A Brief, Post-Trial Reflection on the TUSD Mexican American Studies Court Case
Angela Valenzuela, Ph.D.
University of Texas at Austin
July 23, 2017
It feels like a long time since I've posted to this blog. I was quite busy last week with the Mexican American Studies (MAS) court case in the state of Arizona's District Court, either preparing for, or actually serving as an expert witness on, the benefits of Mexican American, and Ethnic Studies, generally, in Acosta et al. v. Huppenthal et al.
|Me, Luna Barrington, Nolan Cabrera,|
Curtis Acosta, and Bob Chang
It was a course for masters and doctoral students and a substantial portion of it involved the court case itself, giving my students a fairly intimate, inside look into what has been going on with Mexican American Studies in the Tucson Unified School District in Arizona since it was dismantled on January 1, 2012. This happened a month after the law took effect that you can read about here. Just Google it. There's lots of pertinent stories—on this blog, included.
It was a great experience for my UCB students, I feel, and important do do before the trial. As a college student once myself, I certainly would have appreciated a course like this one that gave students a veritable "front-row seat" to a precedent-setting, historic case.
|Trial notice (top line) from the Arizona|
Federal Court House where
the trial was heard.
I am still processing the whole thing so I'm not sure what to say at the moment other than that we shall know in a few weeks, whether the side of justice, due process, and Constitutional rights and protections were won by what truly turned out to be an extraordinary effort by the expert witnesses, witnesses, legal team, and community.
I'll write more on this later, but for now, kudos to Attorneys Richard Martinez and Luna Barrington from Weil, Gotshal & Manges LLP in Manhattan, NY, with whom I most closely worked in preparing for this trial. They are exceptional attorneys and great human beings.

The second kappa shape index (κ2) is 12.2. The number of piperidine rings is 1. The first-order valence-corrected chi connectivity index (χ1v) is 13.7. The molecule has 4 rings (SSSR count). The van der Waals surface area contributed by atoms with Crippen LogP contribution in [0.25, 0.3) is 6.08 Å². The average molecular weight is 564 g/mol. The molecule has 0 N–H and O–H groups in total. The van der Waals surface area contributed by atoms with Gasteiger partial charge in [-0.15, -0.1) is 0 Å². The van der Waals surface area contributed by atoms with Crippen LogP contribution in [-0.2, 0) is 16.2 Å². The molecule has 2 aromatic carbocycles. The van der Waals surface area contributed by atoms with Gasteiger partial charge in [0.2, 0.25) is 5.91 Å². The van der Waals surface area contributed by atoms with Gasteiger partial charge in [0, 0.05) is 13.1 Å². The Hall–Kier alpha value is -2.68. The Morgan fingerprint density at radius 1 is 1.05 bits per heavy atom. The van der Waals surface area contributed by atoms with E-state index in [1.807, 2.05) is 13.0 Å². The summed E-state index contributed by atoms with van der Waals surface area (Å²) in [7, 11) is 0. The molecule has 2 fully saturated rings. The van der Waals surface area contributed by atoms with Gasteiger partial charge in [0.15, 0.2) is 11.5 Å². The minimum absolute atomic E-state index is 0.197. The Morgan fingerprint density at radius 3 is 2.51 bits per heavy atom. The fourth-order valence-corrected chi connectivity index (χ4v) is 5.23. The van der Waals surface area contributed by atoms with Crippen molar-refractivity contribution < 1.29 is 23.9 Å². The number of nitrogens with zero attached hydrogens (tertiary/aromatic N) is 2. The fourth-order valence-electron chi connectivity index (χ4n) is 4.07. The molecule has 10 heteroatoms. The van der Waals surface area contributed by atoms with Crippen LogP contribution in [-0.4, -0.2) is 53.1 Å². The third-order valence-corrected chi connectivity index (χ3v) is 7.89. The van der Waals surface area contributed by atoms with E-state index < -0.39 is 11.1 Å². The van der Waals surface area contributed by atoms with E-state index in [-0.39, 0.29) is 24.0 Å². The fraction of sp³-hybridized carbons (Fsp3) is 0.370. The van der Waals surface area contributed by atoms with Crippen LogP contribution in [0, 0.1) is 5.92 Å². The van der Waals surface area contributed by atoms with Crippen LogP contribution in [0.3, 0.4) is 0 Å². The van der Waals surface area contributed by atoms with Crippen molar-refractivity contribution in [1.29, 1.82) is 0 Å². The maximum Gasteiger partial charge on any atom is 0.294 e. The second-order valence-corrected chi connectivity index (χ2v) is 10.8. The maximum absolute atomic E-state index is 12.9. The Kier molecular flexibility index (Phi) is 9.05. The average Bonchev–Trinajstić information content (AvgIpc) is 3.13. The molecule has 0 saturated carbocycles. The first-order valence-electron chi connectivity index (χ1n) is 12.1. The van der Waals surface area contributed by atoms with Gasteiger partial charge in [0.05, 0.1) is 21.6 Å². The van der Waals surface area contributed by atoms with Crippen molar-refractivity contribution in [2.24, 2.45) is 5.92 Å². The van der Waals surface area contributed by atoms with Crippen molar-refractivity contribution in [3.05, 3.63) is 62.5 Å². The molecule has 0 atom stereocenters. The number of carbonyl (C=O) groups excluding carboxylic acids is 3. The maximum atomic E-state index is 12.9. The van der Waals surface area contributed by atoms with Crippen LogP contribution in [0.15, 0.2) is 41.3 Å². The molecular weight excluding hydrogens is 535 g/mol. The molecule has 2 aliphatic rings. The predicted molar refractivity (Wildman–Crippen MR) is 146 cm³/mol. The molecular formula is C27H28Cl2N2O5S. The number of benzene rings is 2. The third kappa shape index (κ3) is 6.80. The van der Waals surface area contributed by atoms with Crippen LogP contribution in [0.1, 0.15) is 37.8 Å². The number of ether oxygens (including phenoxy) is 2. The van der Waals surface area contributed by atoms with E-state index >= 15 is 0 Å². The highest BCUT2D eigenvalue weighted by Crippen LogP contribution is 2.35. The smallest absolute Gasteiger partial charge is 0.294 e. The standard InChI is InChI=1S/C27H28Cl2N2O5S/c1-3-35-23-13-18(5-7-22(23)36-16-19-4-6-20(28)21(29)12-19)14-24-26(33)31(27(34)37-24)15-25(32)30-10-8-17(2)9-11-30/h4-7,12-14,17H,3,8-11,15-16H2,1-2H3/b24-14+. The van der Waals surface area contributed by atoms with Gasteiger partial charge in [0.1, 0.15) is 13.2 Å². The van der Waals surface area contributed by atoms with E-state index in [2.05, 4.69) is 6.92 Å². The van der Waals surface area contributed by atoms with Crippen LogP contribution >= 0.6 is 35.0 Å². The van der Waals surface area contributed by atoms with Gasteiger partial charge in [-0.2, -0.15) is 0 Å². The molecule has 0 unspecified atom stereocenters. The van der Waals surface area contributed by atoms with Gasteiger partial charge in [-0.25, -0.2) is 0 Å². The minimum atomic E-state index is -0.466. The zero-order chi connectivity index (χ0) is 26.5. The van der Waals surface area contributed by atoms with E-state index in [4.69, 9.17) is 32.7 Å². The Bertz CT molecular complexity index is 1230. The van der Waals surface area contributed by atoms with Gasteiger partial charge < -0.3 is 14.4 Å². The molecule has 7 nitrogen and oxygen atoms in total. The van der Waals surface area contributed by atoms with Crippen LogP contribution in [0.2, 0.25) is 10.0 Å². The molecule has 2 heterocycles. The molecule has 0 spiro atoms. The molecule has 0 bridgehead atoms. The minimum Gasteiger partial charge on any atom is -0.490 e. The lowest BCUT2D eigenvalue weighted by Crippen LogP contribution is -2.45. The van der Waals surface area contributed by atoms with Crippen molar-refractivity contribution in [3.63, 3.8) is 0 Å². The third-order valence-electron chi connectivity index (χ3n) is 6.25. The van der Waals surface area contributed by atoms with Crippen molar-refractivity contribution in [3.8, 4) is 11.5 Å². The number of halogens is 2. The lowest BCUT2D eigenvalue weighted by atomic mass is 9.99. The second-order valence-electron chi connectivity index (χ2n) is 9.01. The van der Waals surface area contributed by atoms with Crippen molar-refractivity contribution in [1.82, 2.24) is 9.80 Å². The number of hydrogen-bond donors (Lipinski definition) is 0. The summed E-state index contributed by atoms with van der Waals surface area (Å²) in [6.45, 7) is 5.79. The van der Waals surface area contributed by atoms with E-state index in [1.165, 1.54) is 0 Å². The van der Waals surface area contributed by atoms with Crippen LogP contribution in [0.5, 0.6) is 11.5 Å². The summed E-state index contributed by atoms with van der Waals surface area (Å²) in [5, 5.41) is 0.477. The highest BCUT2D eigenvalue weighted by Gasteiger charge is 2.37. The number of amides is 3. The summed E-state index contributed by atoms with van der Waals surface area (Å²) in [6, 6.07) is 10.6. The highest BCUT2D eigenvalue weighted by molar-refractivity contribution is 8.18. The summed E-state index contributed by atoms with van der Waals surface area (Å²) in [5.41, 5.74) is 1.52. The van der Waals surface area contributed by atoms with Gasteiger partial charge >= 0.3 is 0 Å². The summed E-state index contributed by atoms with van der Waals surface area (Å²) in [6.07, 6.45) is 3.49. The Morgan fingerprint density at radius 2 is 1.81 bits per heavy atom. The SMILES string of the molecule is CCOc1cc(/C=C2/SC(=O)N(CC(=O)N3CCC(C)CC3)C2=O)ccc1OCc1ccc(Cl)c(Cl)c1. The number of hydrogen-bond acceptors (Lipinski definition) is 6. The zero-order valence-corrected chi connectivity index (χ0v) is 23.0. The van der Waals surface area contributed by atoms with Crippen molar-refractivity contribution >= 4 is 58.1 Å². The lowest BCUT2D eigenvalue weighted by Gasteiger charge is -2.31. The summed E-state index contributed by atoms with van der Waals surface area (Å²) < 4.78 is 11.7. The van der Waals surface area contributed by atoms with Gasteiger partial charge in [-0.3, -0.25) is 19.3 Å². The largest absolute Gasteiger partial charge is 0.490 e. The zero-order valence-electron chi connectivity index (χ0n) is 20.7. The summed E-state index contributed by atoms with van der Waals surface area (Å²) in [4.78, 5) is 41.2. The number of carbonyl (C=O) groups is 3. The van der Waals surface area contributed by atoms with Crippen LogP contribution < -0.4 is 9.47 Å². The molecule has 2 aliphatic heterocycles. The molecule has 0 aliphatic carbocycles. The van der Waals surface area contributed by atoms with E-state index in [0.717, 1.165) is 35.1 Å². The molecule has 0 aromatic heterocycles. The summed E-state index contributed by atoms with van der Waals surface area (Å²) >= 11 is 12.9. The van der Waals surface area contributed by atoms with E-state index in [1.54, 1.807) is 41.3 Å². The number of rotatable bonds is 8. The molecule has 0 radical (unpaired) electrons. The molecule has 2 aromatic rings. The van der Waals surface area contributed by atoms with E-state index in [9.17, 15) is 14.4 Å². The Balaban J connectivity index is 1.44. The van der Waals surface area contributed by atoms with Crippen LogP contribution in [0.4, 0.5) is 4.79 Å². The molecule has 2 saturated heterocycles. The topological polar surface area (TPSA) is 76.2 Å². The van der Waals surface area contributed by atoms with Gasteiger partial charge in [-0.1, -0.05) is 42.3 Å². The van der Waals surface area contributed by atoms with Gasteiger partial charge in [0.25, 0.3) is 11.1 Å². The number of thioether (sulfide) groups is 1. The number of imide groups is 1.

The entire team was, of course, truly outstanding!
I was in great company as an expert witness with Yale History Professor Stephen Pitti and University of Arizona Professor Nolan Cabrera. It was interesting to fully grasp the fact that all three of us are not only Mexican American, but also Stanford University Ph.D.s and college professors who only came to know each other as a result of the case. Stephen and I even over-lapped at Stanford but we somehow didn't get to know each other at the time. There are just so few of us Mexican Americans in academia to begin with, that the universe surely conspired to make this happen.
I was in Tucson Sunday through Thursday of last week. It was all very intense, as you might imagine. This is the culmination of a protracted 6-year, or longer, struggle. So the trial's ending is a much-awaited-for respite for all, at the very least.
There were so many moving, powerful moments throughout such that as grueling as the experience of testifying was, it was all worth it. I feel even more confident than I ever have, that the work that we do in Ethnic Studies is not only life saving, but it is also just as potentially powerful and transformative for whites as it is for people of color. And for our youth, it promotes college-going, to boot!
Some day, I hope that what we teach will simply be regarded as "good education," la buena educación. Regardless of the outcome, I am convinced, we are in the dawning of a new age, a new consciousness that has heretofore existed, unfortunately, only as subjugated forms of knowledge located at the margins of state curriculum, policies, and practice. This historic, legal challenge illuminates the vital importance of educator, student, parent, grandparent, and community advocacy for curricular inclusion like this noble and well-conceived attempt.
Regardless, I will live the rest of my professional career and life with Arizona in my heart and mind. And I could not be more thankful or blessed.